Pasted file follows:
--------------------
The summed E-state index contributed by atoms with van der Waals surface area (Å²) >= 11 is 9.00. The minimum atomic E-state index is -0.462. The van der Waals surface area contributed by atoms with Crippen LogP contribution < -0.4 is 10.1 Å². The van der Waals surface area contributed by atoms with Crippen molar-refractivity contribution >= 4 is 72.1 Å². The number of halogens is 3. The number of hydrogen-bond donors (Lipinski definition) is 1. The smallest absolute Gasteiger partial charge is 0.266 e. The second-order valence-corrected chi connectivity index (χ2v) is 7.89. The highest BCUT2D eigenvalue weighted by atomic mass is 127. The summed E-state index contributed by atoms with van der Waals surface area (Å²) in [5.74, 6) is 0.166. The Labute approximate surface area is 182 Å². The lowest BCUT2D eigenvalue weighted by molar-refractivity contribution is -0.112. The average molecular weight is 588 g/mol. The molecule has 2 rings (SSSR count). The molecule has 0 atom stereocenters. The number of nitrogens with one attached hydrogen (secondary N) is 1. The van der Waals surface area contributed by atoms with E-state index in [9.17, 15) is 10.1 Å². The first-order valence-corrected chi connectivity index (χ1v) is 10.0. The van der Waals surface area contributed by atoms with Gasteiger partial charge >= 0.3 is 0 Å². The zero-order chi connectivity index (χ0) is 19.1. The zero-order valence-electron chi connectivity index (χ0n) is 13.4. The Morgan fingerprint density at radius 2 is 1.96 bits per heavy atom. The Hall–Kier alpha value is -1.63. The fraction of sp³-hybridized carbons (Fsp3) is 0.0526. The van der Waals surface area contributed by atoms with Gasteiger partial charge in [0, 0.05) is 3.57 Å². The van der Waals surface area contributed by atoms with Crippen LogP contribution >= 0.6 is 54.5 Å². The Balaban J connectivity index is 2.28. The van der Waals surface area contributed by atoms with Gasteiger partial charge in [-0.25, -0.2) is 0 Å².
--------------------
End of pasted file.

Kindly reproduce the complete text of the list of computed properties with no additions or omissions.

The summed E-state index contributed by atoms with van der Waals surface area (Å²) >= 11 is 9.00. The minimum atomic E-state index is -0.462. The van der Waals surface area contributed by atoms with Crippen LogP contribution < -0.4 is 10.1 Å². The van der Waals surface area contributed by atoms with Crippen molar-refractivity contribution >= 4 is 72.1 Å². The number of halogens is 3. The number of hydrogen-bond donors (Lipinski definition) is 1. The smallest absolute Gasteiger partial charge is 0.266 e. The second-order valence-corrected chi connectivity index (χ2v) is 7.89. The highest BCUT2D eigenvalue weighted by atomic mass is 127. The summed E-state index contributed by atoms with van der Waals surface area (Å²) in [5.74, 6) is 0.166. The Labute approximate surface area is 182 Å². The lowest BCUT2D eigenvalue weighted by molar-refractivity contribution is -0.112. The average molecular weight is 588 g/mol. The molecule has 2 rings (SSSR count). The molecule has 0 atom stereocenters. The number of nitrogens with one attached hydrogen (secondary N) is 1. The van der Waals surface area contributed by atoms with E-state index in [9.17, 15) is 10.1 Å². The first-order valence-corrected chi connectivity index (χ1v) is 10.0. The van der Waals surface area contributed by atoms with Gasteiger partial charge >= 0.3 is 0 Å². The zero-order chi connectivity index (χ0) is 19.1. The zero-order valence-electron chi connectivity index (χ0n) is 13.4. The Morgan fingerprint density at radius 2 is 1.96 bits per heavy atom. The Hall–Kier alpha value is -1.63. The fraction of sp³-hybridized carbons (Fsp3) is 0.0526. The van der Waals surface area contributed by atoms with Gasteiger partial charge in [0, 0.05) is 3.57 Å². The van der Waals surface area contributed by atoms with Crippen LogP contribution >= 0.6 is 54.5 Å². The Balaban J connectivity index is 2.28. The van der Waals surface area contributed by atoms with Gasteiger partial charge in [-0.25, -0.2) is 0 Å².